Implicit in this definition are the consummation of a sale as of a specific date and the passing of title from seller to buyer under conditions whereby:

1.Buyer and seller are typically motivated.


2.Both parties are well informed and well advised, and both acting in what they consider their own best interests.


3.A reasonable time is allowed for exposure in the open market.


4.Payment is made in cash or its equivalent.


5.Financing, if any, is on terms generally available in the Community at the specified date and typical for the property type in its locale.


6.The price represents a normal consideration for the property sold unaffected by special financing amounts and/or terms, services, fees, costs, or credits incurred in the transaction.[10]


Methods of Valuation

Proper methods of valuation and assessment of property are delegated to the Commission.It is within the purview of the Hearing Officer to determine the method of valuation to be adopted in a given case.[11]Missouri courts have approved the comparable sales or market approach, the cost approach and the income approach as recognized methods of arriving at fair market value.[12]Both appraisers conclude an opinion of value based upon the sales

comparison approach to value.This is an appropriate appraisal methodology for the present valuation problem.

Hearing Officer Finds Value

The evidence presented tenders three different values based upon the actual purchase of the subject property at a time relevant to the assessment date of January 1, 2009, and two different appraisals of the subject property.The opinion of value of $209,900 testified to by Mr. Ames based upon a sale of the property across the street from the subject is not persuasive. The owner of property is generally held competent to testify to its reasonable market value.[13]The owner’s opinion is without probative value however, where it is shown to have been based upon improper elements or an improper foundation.[14]Neither Ms. Hough, nor Ms. Baldwin elected to use the sale referenced by Mr. Ames.A single sale of another property is insufficient in this instance to establish value.Accordingly, the owner’s opinion based upon that sale is given no probative weight.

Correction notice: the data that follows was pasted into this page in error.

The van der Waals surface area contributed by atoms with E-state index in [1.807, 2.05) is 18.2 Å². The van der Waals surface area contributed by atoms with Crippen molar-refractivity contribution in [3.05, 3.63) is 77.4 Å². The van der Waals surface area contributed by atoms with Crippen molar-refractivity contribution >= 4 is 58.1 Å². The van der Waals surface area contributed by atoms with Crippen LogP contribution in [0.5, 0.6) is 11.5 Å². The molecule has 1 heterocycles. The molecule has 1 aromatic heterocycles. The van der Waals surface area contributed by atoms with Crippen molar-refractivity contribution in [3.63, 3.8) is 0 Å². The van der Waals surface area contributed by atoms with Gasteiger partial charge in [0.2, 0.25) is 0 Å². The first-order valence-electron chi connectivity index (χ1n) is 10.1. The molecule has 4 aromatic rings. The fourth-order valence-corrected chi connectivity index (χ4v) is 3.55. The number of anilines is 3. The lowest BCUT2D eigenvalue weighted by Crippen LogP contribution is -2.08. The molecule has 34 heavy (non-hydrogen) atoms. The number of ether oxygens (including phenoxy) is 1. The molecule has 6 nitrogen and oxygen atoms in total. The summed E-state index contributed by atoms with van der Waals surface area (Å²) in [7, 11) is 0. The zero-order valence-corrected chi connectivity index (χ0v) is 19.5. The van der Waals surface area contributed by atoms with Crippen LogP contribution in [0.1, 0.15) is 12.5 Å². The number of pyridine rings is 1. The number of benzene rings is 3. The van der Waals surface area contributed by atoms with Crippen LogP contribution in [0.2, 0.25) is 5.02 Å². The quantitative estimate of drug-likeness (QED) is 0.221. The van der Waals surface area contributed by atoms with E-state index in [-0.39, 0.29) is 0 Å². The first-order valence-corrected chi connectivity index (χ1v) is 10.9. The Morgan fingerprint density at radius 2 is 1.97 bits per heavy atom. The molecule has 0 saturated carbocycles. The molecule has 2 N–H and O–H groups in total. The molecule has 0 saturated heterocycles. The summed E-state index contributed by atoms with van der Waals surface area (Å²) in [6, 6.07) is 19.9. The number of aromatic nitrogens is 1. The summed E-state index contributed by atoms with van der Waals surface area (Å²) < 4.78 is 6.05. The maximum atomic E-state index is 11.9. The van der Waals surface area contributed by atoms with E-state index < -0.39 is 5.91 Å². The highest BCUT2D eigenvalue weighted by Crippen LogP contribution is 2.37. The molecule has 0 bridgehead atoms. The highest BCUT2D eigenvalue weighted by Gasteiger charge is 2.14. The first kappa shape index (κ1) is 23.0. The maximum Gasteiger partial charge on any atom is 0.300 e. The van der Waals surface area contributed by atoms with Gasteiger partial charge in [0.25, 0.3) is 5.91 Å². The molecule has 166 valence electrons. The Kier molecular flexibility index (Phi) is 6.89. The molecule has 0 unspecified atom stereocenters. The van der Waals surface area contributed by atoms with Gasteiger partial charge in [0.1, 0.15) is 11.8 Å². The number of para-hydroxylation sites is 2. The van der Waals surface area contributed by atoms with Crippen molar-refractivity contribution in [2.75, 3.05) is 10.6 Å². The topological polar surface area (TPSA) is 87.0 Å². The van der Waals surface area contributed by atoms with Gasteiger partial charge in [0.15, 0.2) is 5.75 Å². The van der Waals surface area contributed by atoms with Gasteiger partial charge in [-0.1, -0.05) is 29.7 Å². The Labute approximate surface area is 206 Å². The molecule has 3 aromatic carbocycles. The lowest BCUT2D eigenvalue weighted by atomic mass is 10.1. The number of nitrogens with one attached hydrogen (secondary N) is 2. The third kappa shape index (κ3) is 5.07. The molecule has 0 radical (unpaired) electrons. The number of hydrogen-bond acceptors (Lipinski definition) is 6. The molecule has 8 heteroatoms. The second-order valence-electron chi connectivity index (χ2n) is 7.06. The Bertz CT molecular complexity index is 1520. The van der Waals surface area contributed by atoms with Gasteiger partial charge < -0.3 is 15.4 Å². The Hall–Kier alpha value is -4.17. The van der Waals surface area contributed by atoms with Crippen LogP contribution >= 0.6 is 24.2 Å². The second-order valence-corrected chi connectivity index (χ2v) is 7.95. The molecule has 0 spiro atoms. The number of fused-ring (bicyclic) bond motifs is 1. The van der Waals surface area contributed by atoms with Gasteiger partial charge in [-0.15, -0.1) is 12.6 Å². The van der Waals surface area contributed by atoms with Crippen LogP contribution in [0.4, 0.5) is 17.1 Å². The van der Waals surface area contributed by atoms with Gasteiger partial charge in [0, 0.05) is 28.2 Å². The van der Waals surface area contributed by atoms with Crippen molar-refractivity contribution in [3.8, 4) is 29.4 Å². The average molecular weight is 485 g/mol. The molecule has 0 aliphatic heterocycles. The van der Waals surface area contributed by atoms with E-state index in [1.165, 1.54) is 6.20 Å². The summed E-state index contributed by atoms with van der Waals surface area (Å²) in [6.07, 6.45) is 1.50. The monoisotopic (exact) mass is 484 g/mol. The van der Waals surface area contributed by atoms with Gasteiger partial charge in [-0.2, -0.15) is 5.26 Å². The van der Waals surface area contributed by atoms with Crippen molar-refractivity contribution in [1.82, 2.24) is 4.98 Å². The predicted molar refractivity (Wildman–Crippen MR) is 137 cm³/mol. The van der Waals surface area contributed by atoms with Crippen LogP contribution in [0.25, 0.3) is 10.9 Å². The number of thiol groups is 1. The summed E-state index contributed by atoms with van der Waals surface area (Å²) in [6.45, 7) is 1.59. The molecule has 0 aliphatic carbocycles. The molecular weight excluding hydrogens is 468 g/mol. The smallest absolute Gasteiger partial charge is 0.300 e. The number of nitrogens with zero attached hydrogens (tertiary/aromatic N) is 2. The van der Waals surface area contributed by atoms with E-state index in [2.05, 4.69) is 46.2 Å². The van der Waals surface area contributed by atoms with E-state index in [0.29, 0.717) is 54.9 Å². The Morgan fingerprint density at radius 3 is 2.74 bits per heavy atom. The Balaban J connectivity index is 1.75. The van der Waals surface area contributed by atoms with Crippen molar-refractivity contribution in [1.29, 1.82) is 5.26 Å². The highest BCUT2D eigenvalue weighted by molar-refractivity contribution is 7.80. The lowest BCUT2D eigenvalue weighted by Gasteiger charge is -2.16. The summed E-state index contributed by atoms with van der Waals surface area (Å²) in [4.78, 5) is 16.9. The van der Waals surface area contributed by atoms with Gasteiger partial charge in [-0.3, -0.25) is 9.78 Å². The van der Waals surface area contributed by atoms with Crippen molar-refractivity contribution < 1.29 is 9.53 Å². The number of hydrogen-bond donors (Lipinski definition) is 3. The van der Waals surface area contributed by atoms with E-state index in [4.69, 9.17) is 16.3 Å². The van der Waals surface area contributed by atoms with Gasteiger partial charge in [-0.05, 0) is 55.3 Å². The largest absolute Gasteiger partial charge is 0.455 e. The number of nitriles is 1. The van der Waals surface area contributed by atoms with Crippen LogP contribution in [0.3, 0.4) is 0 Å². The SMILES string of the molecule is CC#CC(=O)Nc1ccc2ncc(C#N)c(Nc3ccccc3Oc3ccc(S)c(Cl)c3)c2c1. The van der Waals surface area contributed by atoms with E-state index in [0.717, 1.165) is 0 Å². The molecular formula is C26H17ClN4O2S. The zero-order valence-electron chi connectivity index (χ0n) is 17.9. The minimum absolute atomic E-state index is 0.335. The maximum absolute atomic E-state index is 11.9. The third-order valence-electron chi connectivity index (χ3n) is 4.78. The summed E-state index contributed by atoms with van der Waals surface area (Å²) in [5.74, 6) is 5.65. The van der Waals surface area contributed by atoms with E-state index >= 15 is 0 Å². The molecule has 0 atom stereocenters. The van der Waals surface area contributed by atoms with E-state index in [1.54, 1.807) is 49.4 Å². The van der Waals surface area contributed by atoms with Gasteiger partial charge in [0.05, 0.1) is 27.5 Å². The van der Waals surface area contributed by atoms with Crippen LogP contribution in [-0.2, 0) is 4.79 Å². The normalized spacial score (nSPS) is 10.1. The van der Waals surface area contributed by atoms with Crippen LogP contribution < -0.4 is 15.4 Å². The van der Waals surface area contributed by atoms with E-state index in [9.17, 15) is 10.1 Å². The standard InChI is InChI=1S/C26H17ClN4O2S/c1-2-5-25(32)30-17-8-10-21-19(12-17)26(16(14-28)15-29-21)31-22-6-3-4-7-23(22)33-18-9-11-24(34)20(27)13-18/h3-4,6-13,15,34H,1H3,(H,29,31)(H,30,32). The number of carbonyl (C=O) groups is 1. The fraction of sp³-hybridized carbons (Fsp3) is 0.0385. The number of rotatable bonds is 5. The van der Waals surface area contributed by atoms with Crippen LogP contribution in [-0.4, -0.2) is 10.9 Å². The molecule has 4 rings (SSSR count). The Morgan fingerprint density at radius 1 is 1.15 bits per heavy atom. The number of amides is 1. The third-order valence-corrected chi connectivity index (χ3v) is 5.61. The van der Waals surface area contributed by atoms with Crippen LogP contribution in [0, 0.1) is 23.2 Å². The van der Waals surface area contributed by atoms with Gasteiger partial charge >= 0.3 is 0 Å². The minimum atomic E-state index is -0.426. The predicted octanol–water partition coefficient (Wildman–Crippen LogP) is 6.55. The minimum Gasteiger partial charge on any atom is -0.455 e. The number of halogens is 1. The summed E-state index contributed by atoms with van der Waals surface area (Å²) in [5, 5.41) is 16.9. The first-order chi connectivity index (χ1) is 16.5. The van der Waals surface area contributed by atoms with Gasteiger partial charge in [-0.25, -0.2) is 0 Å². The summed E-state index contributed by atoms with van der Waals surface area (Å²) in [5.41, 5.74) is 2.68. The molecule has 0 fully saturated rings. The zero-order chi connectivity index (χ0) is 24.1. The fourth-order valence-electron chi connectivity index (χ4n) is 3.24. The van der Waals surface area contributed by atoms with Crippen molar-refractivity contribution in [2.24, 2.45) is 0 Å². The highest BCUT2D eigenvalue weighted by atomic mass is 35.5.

Burden of Proof

Complainant must present an opinion of market value and substantial and persuasive evidence that the proposed value is indicative of the market value of the subject property on January 1, 2009.[15]There is no presumption that the taxpayer’s opinion is correct. The taxpayer in a Commission appeal still bears the burden of proof. The taxpayer is the moving party seeking affirmative relief.Therefore, the Complainant bears the burden of proving the vital elements of the case, i.e., the assessment was “unlawful, unfair, improper, arbitrary or capricious.”[16]

Respondent, when advocating a value different from that determined by the original valuation or a valuation made by the Board of Equalization, must meet the same burden of proof to present substantial and persuasive evidence of the value advocated as required of the Complainant under the principles established by case law.[17]There is no presumption that the Assessor’s value advocated at an evidentiary hearing is correct.[18]

Substantial evidence can be defined as such relevant evidence as a reasonable mind might accept as adequate to support a conclusion.[19]Persuasive evidence is that evidence which has sufficient weight and probative value to convince the trier of fact.The persuasiveness of evidence does not depend on the quantity or amount thereof but on its effect in inducing belief.[20]

Sale of Subject

Evidence of the actual sales price of property is admissible to establish value at the time of an assessment, provided that such evidence involves a voluntary purchase not too remote in time.The actual sale price is a method that may be considered for estimating true value.The actual sales price, between a willing seller who is not obligated to sell and a willing buyer who is not compelled to buy, establishes an outer limit on the value of real property.[21]